At around 3:30 p.m. Tuesday, Tony Masiello strolled into the Koessler Center and settled into a seat along press row to catch the end of practice.
Masiello, the former mayor and Canisius hoop legend, has been stopping by the gym several times a week this season. The truth is, he can't get enough of it, of feeling part of something special at his cherished alma mater.
For a good half hour, Masiello and coach Reggie Witherspoon chatted about the old days, about Calvin Murphy and Bob Lanier, Randy Smith and Manny Leaks and Kareem Abdul-Jabbar. Masiello reminisced about his old teammate, John Morrison, making clutch jump shots that would have been three-pointers today.
Yeah, the game keeps you young, and it connects you to the past. For Masiello, the former star, and Witherspoon, who grew up rooting for Canisius as a little boy, it's nice to see fresh memories being made, and for the Griffs to be relevant again.
The season has been an unanticipated joy for the faithful. Canisius, picked for ninth in the Metro Atlantic Athletic Conference, went 15-3 in the league to tie for first with Rider. They set a school record for conference victories. With 21 wins, they're one away from tying the school record set by the 1993-94 team.
That season was John Beilein's second as Griffs coach, the start of a run that culminated in a MAAC title in 1996 and the school's only NCAA Tournament berth since 1957. So in his second year as head man, Witherspoon has built a team to rival that of his mentor Beilein, who coached him 38 years ago at Erie Community College.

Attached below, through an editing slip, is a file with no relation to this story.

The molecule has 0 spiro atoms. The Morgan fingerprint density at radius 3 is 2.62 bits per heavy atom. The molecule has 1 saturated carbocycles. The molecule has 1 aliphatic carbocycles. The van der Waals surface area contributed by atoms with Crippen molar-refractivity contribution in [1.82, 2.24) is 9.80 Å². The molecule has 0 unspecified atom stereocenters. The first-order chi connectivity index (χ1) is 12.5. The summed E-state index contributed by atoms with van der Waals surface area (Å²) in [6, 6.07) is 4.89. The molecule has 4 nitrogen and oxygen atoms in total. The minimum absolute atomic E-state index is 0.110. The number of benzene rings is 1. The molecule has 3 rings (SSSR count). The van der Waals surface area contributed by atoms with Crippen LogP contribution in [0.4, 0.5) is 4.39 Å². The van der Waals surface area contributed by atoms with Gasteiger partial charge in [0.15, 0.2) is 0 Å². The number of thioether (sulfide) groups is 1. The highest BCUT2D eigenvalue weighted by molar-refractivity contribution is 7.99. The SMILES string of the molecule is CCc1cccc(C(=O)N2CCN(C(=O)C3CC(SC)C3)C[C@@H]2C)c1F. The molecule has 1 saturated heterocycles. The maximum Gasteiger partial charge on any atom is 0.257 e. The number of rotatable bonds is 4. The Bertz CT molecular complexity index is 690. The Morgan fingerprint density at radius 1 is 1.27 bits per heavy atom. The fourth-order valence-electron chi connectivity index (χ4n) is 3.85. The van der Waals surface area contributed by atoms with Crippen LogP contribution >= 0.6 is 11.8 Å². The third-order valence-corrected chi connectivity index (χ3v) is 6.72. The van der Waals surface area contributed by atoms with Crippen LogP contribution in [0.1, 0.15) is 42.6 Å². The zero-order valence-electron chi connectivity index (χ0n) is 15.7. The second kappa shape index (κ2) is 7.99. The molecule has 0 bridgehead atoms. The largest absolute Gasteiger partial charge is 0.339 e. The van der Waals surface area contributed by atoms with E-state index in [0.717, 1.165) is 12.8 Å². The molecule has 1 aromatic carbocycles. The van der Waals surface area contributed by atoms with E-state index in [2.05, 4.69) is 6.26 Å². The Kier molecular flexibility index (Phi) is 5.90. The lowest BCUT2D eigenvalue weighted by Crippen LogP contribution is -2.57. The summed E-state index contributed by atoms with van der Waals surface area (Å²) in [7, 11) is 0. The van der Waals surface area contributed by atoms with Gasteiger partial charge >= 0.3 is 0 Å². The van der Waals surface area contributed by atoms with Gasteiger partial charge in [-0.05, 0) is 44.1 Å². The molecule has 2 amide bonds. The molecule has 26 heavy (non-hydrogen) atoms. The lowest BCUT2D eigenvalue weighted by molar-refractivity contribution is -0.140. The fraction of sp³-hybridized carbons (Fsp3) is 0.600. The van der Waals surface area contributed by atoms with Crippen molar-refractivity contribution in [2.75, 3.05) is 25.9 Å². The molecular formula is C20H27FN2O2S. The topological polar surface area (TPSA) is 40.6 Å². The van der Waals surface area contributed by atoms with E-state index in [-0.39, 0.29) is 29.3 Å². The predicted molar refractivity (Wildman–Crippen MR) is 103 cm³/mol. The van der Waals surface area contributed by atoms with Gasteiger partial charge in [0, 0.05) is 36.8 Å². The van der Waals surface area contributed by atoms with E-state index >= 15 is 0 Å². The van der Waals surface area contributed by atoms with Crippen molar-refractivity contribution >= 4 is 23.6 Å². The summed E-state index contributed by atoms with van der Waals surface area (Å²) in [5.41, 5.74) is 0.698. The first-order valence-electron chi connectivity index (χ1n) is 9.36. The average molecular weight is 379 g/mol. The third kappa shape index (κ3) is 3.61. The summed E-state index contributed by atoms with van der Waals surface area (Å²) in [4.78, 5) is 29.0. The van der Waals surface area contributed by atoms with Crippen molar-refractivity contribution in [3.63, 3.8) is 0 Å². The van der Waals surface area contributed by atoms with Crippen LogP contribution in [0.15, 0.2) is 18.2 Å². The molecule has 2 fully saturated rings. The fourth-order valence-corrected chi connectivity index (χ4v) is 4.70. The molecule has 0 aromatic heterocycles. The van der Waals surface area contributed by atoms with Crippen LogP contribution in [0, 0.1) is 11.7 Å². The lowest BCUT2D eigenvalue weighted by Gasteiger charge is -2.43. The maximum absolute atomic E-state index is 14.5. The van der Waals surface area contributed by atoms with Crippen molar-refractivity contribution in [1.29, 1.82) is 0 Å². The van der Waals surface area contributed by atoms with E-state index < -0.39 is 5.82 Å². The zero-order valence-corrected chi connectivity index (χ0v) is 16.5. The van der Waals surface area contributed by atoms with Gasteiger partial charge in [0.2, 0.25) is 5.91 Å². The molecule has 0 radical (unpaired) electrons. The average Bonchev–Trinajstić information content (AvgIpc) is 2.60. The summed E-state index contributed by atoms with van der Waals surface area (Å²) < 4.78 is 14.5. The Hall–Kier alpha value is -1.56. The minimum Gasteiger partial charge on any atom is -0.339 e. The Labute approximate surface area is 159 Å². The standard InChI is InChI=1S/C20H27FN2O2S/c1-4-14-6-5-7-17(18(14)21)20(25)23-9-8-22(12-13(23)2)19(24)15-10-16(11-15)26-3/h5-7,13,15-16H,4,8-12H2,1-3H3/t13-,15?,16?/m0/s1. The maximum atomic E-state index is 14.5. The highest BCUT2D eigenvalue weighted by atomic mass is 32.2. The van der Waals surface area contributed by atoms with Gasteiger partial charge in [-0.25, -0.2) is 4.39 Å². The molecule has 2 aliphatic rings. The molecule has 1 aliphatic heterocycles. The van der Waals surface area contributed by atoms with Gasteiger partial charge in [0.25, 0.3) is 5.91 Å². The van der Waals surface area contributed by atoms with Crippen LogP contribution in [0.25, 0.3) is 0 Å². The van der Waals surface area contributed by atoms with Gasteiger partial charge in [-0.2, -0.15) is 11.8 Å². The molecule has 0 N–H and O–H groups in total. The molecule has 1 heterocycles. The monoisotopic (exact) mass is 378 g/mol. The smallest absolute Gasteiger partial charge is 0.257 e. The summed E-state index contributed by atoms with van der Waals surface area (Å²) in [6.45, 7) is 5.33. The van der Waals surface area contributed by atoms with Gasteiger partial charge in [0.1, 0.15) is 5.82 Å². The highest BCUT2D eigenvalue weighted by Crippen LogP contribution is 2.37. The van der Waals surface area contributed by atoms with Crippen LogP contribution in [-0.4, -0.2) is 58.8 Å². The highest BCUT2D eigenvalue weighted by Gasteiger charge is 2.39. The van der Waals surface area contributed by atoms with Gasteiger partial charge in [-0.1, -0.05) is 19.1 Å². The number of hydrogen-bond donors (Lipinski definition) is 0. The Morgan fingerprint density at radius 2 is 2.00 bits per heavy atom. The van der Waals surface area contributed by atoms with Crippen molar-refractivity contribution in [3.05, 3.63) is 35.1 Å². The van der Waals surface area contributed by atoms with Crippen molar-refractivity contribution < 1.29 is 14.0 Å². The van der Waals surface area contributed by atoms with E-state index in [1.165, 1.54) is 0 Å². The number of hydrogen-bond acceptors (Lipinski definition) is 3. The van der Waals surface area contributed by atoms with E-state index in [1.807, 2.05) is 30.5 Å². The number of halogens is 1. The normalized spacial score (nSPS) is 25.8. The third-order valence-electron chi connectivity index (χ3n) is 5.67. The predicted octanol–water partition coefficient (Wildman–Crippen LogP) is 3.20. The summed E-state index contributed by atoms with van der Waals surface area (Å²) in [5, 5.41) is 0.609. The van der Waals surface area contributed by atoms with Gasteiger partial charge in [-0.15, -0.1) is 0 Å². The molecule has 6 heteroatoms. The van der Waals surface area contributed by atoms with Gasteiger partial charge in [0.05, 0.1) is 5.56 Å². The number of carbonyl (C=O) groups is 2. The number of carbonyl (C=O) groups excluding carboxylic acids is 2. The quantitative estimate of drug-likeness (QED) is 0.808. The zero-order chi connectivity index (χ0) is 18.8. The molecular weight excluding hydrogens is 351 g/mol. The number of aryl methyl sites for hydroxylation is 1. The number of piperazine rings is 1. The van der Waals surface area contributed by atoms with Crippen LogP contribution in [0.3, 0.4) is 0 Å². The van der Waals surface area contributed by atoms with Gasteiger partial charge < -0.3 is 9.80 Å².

"If you can get your team mentioned in the same breath as one of his teams at one of the schools he coached at, that's pretty good," Witherspoon said. "Just pick a school. Blind draw. West Virginia, or anything."
Beilein, the pride of Newfane, has taken three other teams to the NCAAs (Richmond, West Virginia, Michigan) since leaving in 1997. He's in his 11th season at Michigan, which reached the NCAA title game in 2013. Beilein has also defied expectations this season, leading Michigan to a 24-7 record heading into this week's Big 10 tourney in New York City.
Witherspoon said Beilein's achievements are "inspiring." He might say the same about his rivals in the Big 4, which is enjoying the best season in its history. All four will finish over .500 for the first time since UB went Division I in 1991-92. In fact, they're all at least seven games over.
The concurrent success of St. Bonaventure, UB and Niagara has taken a bit of the luster off Canisius. But Witherspoon, who has an abundant knowledge of Buffalo hoop history, is thrilled to see everyone doing well and said he doesn't care if the Griffs have to share the spotlight.
"No, not in the least bit," he said. "Even Villa Maria is having a great year. I'm so happy for them all. I think it's exciting. I was just talking about it to Tony. I remember his senior year a little bit. I was eight years old.
"I remember all those teams, all those games. I was locked in on every outcome. It was such a better day, that next day, when the three local teams won."
There have been a lot of good days this season. The Griffs started 4-7, living down to public expectations. They're 17-3 since, including eight of their last nine. On Friday, they play in the MAAC tourney quarterfinals in Albany. If seeds hold, they'll play Niagara in the semifinals Sunday night, with a chance to reach the tournament final for the first time since 2001.